Ex-Smoker Chronicles: One Night at a Bar

kind of looks like granola.

kind of looks like granola. but, it’s not.

“Wait for me by the bar? I’ll only be a minute.”

A minute, right, I think as she makes her away across the crowded dance floor. I’ve seen how long the line for the women’s restroom is. I’ll be lucky if she’s out in thirty. Well, there’s no use crying over soon-to-be-spilled milk, so I squeeze past the couples making babies to R. Kelly’s sultry voice and grab a whiskey-whatever from a frazzled bartender. Fifteen minutes later, and still no sign that she’s made it out alive. The DJ’s starting to find his groove, though, and I still have a few hours of booty-shaking left in me, but it’s starting to get real humid in here. Drink in hand, I make my way to the bar’s outdoor area for some much-needed fresh air and a recharge.

I couldn’t have made a bigger mistake. The minute my feet hit the concrete, my lungs are assaulted by a wall of cigarette smoke, sending my nicotine-starved brain into a tailspin.

I made the decision to quit smoking a month ago after seven years of being a slave to my habit. It’s the hardest thing I’ve ever had to do. Every day is an internal and physical struggle. While I’ve been able to stay on top of the cravings, this is the first time I’ve been confronted with a jones like this one. Every direction I look, all I see are beautiful people, enjoying life, smiling, laughing, glowing almost, puffing away on those gorgeous little sticks sent from the heavens above. At least, that’s the absurd picture my craving paints for my sucker-punched cerebrum. I should hightail it back into the bar, where it’s muggy and crowded and safe, but something (hello: my addiction) tells me that I’ll be able to handle staying out here for a few more minutes. I mean, there are smokers everywhere, I can’t stop living my life just because I quit smoking. Right?

So, I stand there, paralyzed against the brick wall, looking out of place with just a drink and no cigarette. Everyone, and I mean EVERYONE, is smoking. Those who don’t have one in their hands are taking occasional puffs from the people they’re standing by. I think about introducing myself to the group of people standing directly next to me, but ultimately decide to keep to myself. Before, I would have pulled a smoke out of my jacket, asked for a light, and struck up a conversation with someone nearby. Even if nothing important was said and no friendships were cemented, at least we belonged to the same club, and that brought us together for as long as our cigarettes were still burning. But now I realize I don’t belong out here, not anymore. I gave up my membership to this society voluntarily, and I don’t plan on renewing it any time soon. I drain my glass and start to head back inside.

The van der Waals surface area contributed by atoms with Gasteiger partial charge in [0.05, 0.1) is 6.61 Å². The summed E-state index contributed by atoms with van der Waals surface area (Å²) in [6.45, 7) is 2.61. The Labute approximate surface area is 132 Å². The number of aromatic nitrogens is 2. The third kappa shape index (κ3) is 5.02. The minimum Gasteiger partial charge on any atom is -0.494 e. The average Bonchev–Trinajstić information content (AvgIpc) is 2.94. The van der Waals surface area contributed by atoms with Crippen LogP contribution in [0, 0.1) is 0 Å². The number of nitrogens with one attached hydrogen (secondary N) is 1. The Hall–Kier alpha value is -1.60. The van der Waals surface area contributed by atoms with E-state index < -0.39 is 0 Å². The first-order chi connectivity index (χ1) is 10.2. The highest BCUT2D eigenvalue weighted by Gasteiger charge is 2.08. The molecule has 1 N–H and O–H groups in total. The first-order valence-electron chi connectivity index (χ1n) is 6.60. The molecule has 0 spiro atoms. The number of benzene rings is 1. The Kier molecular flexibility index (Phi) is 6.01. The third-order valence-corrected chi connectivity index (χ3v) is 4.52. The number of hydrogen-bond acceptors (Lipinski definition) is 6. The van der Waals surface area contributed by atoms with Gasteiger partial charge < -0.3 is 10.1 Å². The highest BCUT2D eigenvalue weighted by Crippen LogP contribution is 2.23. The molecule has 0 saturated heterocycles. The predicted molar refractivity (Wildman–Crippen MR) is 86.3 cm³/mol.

Wait! screams my addiction in a last-ditch effort to get me to relapse, my fingers on the door handle. One drag, please just one drag. It won’t kill you, I promise. I think of whiter teeth, waking up in the mornings without coughing up a lung, fresher breath, nice-smelling clothes, a longer life, smoother, healthier skin, self-respect, pride, and I somehow find the inner strength to slam the door behind me with a resounding HELL NO, B***H. It feels good. Real good.

My friend, no longer at her bladder’s whim, catches me walking through the door and immediately gets an accusing gleam in her eyes. “Let me smell your fingers,” she demands. “Relax,” I say with a grin. “I’m clean. Let’s go dance.”

I don’t care if it’s wetter than a rainforest on the dance floor. The verdict is out on the war against my addiction to nicotine, but Lord knows I just won a major battle, and I think I deserve a victory shimmy or three.

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